Wednesday, September 12, 2012

...and making video poems: notes

One hope, along with connecting the Barbecue verse part of the book to a still life series, is to also make some video poems using the verse text, low cost cameras, Linux and free open source video editing software.

(See: for large format photo still lifes  and verse novel idea.)

Picking up an indirect quote which describes digital as: deep ontological and phenomenological shifts that are transforming the future medium of cinema; we have a common enough claim, found in the mainstream media and connected with large film studios. This is not to be believed, of course.  Marketing hype.

Working with and beginning to edit digital video on a netbook (albeit multimedia Toshiba) Vertok comes easily to mind. The collage (or montage; after Eisenstein's film sense) potential is there. So are we to believe history is repeating itself and digital cinema has taken us back to early 20th century film poetics and aesthetics?

The traditional poetics and narrative structure of films like, The Matrix, situation - action - altered situation (narrative as image; Deleuze Cinema 1) may certainly appear this way with claims The Matrix is the paradigm of this new digital cinema.

The Matrix is just another old school Hollywood action film. Eisenstein's film sense may have invented this form, but Hollywood repetitions become boring. Digital effects have little to offer as technologies  which can transform a medium,  given these examples.

There have been historic changes to film aesthetics and poetics since Vertov, after World War 2, but any discussion of digital cinema seems reluctant to engage with this new cinema. It seems to get filed away as experimental, gay and queer. Not mainstream, no real consequence. Even Warhol's experimental films get ignored or put to the side. Too much to think about; or ask that there be critical thinking in film?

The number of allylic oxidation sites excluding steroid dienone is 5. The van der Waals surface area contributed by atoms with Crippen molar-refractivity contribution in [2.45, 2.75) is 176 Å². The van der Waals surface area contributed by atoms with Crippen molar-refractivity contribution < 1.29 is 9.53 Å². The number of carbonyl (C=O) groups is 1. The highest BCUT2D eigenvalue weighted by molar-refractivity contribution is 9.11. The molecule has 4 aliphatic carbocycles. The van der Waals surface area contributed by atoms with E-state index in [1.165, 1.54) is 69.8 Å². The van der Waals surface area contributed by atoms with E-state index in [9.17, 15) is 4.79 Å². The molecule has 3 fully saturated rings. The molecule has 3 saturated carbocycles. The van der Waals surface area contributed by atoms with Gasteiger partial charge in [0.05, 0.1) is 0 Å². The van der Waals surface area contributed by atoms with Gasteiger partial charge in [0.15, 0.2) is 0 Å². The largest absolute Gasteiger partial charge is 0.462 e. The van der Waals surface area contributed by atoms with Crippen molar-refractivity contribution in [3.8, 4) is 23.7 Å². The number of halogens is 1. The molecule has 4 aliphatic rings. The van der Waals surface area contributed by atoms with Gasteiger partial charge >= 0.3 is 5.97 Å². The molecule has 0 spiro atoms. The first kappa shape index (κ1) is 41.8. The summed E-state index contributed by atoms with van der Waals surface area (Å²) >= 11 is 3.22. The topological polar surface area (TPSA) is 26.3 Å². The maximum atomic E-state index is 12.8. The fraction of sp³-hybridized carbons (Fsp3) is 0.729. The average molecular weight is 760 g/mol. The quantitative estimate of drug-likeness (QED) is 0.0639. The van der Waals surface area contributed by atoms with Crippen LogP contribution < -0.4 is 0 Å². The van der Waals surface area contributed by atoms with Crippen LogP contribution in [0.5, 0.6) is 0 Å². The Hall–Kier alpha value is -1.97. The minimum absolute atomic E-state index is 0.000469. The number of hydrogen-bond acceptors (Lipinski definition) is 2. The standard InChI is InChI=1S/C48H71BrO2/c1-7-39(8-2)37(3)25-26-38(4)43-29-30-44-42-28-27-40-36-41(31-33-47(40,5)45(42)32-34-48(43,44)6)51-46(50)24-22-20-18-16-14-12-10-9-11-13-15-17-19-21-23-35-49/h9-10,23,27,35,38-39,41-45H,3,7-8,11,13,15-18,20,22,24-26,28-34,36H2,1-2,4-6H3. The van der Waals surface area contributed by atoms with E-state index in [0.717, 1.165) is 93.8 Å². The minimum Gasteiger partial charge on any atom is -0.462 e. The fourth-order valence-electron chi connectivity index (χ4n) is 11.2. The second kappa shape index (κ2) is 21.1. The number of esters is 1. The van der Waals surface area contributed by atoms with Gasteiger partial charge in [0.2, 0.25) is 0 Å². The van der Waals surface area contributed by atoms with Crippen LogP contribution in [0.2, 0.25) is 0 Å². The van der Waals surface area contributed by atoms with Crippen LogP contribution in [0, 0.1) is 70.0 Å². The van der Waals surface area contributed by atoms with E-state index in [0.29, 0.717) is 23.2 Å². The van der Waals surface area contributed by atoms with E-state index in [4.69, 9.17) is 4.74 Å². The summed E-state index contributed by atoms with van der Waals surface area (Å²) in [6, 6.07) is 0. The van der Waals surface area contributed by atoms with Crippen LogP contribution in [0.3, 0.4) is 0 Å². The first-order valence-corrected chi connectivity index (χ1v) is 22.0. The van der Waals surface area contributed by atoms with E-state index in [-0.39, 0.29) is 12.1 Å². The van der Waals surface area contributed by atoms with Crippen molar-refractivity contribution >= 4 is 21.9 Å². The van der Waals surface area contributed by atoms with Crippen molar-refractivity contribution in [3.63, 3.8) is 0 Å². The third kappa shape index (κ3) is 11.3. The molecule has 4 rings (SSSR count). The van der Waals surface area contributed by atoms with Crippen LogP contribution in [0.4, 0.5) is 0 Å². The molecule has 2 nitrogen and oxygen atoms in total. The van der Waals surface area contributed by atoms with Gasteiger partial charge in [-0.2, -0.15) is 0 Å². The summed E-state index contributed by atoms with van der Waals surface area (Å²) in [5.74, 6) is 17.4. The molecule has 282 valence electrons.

This reluctance seems further entrenched if one were to believe in the software design of digital editing applications and follow the example laid out by this design.  Using examples from open source and free software, this becomes obvious and often explicit. The innovation is the idea of open source free software and not the software itself.

Digital video, cheap cameras, phone cameras, provides an easily available technology that can work with a changing and potentially novel cinema poetics. But that is all. Digital technology can hardly be claimed as a complete transformation of a medium.

Practical editing is another matter. Because video editing on a netbook does not easily allow real time editing, the separation of the sound track and sound image from the visual image becomes almost mandatory. Recording the sound track and laying it down first becomes the easiest way out of this technical limit, when working with digital video on a low power computer.

This way of working also allows the sound track to be cut at any point, sounds removed or added and opens to a video production which is capable of producing novel poetics and aesthetics. But film has already invented this, not digital media. A poetics of digital cinema has yet to be invented (and is being invented.)

A failure to understand Warhol's poetics opens up a grave danger for the opening indirect quote. But the acutely critical aspects of Warhol are an embarrassment to such a quote which would feel better if it did not have to face any critical undertaking. (Any critical moves by repetition are ignored or sent to the side. Critical narrative can follow this move.)

It would be simpler if history were to end and marketing hype could claim for digital cinema a transformation as a repetition without any need to take on any new critical practices. The denial of critical undertakings, hoped for by the opening quote, are precisely those of an undertaker. It is a logic of suicide presented as the end of cinema. A dead future.

It is the logic of a narrative which foreshadows itself as death which is contained in the opening indirect quote. A traditional action film narrative. Big budget Hollywood. A list actors.

(It remains that critical approaches can invent a new digital cinema.)

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